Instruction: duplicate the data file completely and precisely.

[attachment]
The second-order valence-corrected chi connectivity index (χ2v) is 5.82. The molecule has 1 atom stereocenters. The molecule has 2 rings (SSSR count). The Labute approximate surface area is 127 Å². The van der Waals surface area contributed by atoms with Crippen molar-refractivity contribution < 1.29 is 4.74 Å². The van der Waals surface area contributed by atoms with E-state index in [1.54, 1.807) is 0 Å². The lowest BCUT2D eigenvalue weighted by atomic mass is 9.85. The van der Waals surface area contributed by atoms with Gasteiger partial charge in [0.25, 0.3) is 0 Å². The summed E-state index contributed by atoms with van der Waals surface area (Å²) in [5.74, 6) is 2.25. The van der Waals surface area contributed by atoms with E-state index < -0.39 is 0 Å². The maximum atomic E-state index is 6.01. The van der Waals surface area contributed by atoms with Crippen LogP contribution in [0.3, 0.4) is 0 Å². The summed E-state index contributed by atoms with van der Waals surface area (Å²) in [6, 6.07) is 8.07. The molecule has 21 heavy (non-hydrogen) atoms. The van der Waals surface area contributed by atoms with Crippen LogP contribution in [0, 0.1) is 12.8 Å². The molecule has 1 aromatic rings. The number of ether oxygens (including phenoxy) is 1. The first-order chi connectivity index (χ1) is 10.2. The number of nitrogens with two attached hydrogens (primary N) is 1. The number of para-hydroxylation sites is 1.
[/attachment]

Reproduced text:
The second-order valence-corrected chi connectivity index (χ2v) is 5.82. The molecule has 1 atom stereocenters. The molecule has 2 rings (SSSR count). The Labute approximate surface area is 127 Å². The van der Waals surface area contributed by atoms with Crippen molar-refractivity contribution < 1.29 is 4.74 Å². The van der Waals surface area contributed by atoms with E-state index in [1.54, 1.807) is 0 Å². The lowest BCUT2D eigenvalue weighted by atomic mass is 9.85. The van der Waals surface area contributed by atoms with Gasteiger partial charge in [0.25, 0.3) is 0 Å². The summed E-state index contributed by atoms with van der Waals surface area (Å²) in [5.74, 6) is 2.25. The van der Waals surface area contributed by atoms with E-state index < -0.39 is 0 Å². The maximum atomic E-state index is 6.01. The van der Waals surface area contributed by atoms with Crippen LogP contribution in [0.3, 0.4) is 0 Å². The summed E-state index contributed by atoms with van der Waals surface area (Å²) in [6, 6.07) is 8.07. The molecule has 21 heavy (non-hydrogen) atoms. The van der Waals surface area contributed by atoms with Crippen LogP contribution in [0, 0.1) is 12.8 Å². The molecule has 1 aromatic rings. The number of ether oxygens (including phenoxy) is 1. The first-order chi connectivity index (χ1) is 10.2. The number of nitrogens with two attached hydrogens (primary N) is 1. The number of para-hydroxylation sites is 1.